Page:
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Literary Hall of James GoodReads Review: The Long Guest

The Long Guest

The Long Guest by Jennifer Mugrage

My rating: 4 of 5 stars

Full disclosure. I received a free copy of this book for the sake of giving a review. I also follow the author Jennifer Mugrage on her WordPress blog “Out of Babel.” Having said that, I could have a bias. But the fact is “The Long Guest” rocks. It is a good example of historical fiction a favorite genre of mine.

The thing about any story, event(s) or time is that once completed its history but for those present within it it’s still a mystery. They don’t know how it will play out. They don’t have the luxury of being able to look back and see it from beginning to end. Hindsight is 20-20 but what’s next is a blur. So people simply react to survive as best they can to happenings beyond their control and comprehension.

The historical fiction that knows this best shows this best. It documents, details and delivers a fictional story that makes sense of the non-fictional history. It shows ordinary peoples’ response to extraordinary circumstances in a way that make today’s reader connect with yesterday’s personas. And it does this while critically examining the overriding historical realities that made their world the challenge that it was. This book succeeds at that.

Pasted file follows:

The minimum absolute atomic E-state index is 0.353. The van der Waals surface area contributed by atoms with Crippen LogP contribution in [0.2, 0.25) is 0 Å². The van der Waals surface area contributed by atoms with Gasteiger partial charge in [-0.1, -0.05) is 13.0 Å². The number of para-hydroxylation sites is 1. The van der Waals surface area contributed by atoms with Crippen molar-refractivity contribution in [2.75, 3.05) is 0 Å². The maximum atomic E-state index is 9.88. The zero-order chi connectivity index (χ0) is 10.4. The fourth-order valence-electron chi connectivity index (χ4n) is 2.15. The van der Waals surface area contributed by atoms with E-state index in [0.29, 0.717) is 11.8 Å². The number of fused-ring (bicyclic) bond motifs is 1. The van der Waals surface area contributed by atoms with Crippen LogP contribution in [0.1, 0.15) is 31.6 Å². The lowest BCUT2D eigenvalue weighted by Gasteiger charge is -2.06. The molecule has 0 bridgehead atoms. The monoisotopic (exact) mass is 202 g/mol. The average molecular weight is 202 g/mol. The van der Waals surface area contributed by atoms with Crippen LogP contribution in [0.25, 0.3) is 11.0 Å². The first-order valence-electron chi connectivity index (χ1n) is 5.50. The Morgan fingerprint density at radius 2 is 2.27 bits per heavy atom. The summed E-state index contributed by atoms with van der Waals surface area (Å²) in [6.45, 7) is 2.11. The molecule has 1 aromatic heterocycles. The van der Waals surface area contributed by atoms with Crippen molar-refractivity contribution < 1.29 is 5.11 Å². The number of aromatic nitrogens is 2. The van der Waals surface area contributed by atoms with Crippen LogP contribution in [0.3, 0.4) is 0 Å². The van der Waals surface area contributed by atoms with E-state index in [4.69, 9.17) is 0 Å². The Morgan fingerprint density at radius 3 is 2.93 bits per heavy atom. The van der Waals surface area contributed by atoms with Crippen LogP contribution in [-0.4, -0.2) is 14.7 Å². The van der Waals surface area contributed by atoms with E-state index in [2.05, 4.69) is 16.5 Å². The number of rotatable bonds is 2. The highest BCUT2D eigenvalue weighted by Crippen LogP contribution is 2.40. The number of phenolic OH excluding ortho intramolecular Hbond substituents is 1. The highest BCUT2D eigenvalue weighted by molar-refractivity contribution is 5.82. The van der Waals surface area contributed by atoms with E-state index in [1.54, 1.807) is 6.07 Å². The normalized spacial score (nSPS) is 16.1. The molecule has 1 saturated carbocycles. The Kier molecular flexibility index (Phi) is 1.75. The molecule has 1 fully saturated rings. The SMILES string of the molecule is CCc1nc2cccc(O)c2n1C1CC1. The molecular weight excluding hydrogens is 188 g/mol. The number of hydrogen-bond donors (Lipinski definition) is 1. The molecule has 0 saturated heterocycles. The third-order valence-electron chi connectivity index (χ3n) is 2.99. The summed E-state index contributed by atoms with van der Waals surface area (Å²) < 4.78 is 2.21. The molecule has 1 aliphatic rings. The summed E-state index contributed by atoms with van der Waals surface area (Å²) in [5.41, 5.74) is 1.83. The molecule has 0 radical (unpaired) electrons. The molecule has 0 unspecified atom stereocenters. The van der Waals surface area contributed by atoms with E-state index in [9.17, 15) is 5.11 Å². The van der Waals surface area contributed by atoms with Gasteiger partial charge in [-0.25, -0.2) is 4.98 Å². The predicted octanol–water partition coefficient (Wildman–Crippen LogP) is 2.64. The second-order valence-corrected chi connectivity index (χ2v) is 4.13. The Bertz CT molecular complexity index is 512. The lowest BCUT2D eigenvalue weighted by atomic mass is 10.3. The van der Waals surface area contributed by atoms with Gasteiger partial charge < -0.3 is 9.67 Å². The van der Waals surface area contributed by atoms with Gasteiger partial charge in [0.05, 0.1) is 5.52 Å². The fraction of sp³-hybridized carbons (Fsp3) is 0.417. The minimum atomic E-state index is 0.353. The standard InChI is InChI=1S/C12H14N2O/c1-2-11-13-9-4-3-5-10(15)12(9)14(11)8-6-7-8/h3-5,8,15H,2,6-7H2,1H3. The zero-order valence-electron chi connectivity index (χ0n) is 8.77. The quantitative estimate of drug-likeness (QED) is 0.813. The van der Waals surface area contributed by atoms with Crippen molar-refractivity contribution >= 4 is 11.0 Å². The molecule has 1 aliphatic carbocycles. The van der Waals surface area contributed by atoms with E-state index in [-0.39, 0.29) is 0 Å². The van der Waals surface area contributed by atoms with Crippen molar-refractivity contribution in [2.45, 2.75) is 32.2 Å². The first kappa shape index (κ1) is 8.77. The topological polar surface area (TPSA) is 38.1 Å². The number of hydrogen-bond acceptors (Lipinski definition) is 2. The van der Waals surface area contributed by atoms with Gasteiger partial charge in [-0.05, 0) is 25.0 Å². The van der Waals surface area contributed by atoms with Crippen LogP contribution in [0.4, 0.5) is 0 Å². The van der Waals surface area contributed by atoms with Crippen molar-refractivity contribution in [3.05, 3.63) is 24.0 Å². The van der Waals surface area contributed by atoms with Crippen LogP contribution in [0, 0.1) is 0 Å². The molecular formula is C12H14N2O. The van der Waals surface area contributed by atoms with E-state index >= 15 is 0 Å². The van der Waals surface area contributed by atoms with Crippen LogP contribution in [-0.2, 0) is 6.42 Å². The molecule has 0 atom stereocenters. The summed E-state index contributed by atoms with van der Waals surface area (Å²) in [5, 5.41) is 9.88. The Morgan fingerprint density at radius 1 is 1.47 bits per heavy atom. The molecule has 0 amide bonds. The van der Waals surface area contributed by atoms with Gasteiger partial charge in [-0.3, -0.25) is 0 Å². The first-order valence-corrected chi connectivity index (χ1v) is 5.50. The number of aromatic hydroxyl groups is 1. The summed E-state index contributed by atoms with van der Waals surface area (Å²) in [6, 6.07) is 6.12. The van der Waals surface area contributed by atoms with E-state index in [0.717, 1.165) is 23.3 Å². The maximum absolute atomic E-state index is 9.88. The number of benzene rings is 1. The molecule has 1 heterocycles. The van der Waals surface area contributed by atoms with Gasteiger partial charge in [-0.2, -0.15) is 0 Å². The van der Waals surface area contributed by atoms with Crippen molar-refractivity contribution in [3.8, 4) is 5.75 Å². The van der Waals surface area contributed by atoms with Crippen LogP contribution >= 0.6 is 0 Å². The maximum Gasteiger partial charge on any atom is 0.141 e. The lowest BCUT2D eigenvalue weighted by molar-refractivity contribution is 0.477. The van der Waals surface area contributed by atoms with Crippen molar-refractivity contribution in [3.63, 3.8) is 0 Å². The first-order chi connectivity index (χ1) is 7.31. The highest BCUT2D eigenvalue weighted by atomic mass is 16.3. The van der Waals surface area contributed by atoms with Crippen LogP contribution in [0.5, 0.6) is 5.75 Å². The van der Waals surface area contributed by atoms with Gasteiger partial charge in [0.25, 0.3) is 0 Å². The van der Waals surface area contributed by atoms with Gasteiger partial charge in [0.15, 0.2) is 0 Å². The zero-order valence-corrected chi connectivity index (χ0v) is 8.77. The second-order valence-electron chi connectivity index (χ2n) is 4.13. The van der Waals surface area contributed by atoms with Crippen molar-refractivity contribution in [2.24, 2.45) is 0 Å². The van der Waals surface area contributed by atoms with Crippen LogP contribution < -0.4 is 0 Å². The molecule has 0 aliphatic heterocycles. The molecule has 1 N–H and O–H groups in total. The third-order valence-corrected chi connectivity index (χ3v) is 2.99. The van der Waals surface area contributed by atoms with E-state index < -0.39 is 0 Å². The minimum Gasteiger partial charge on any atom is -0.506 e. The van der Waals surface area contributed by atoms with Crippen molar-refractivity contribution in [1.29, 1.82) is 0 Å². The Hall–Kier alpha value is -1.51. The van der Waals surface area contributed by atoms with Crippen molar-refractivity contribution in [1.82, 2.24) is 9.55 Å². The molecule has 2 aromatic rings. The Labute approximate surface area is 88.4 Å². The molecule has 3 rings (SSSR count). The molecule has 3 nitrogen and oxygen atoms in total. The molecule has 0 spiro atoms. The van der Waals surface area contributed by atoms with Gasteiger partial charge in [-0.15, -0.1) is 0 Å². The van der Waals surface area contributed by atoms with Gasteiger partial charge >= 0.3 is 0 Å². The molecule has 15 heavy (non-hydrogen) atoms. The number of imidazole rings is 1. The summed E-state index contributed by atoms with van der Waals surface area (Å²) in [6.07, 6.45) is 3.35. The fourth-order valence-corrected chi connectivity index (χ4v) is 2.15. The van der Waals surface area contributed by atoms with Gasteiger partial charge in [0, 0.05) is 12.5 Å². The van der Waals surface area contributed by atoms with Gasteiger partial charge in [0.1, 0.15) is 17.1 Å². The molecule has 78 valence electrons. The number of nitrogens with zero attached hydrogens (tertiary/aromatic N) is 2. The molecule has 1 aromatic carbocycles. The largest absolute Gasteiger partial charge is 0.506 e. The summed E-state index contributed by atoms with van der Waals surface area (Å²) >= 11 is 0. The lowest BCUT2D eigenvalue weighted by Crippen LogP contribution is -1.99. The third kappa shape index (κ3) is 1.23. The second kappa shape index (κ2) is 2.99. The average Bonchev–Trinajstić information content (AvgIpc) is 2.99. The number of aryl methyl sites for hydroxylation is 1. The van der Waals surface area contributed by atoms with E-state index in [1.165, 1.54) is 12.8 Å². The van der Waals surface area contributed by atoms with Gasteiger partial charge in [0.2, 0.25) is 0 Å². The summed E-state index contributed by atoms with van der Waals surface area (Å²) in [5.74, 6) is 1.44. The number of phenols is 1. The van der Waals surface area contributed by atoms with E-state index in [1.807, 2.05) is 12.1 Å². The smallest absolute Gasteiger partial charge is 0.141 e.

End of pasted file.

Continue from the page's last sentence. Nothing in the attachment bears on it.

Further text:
The biblical narrative about the Tower of babel and its inevitable destruction provides the backdrop for “The Long Guest.” The tower’s collapse with its subsequent scattering of people throughout the earth and confusion of languages i.e. babel triggers a Japhethite’s family quest for a new home. And along the way they grudgingly welcome a Cushite guest to travel with them.

The Tower of Babel is etched into the book of Genesis after creation and the flood but before practically everything else. The story of the family and their guest begins around 10000 B.C. The family members alive at the start of the story are Noah’s great and great- great grandchildren who are descended from his son Japheth. Their guest a Cushite is descended from Ham.

The fictional account here examines how this world altering event’s hereafter affected everyone in general and this Japhethite clan (and guest) in particular. The story’s chapters provide diary like narratives from different family members and their guest. This gives a broader perspective than a single character’s first-person narration while it still maintains the intimacy of that same narrative device. The people themselves are believable and balanced.

I found the prologue helpful. The introduction of setting and people was a good reference point with which to understand the story. All told this is what I refer to as a “James Gang” member. It is an exceptional foray into biblical history. It is special. I’m not yet ready to include this into my “Hall of James” as a classic. But this is the introduction of a series. Can’t wait for the next one, which I will purchase.

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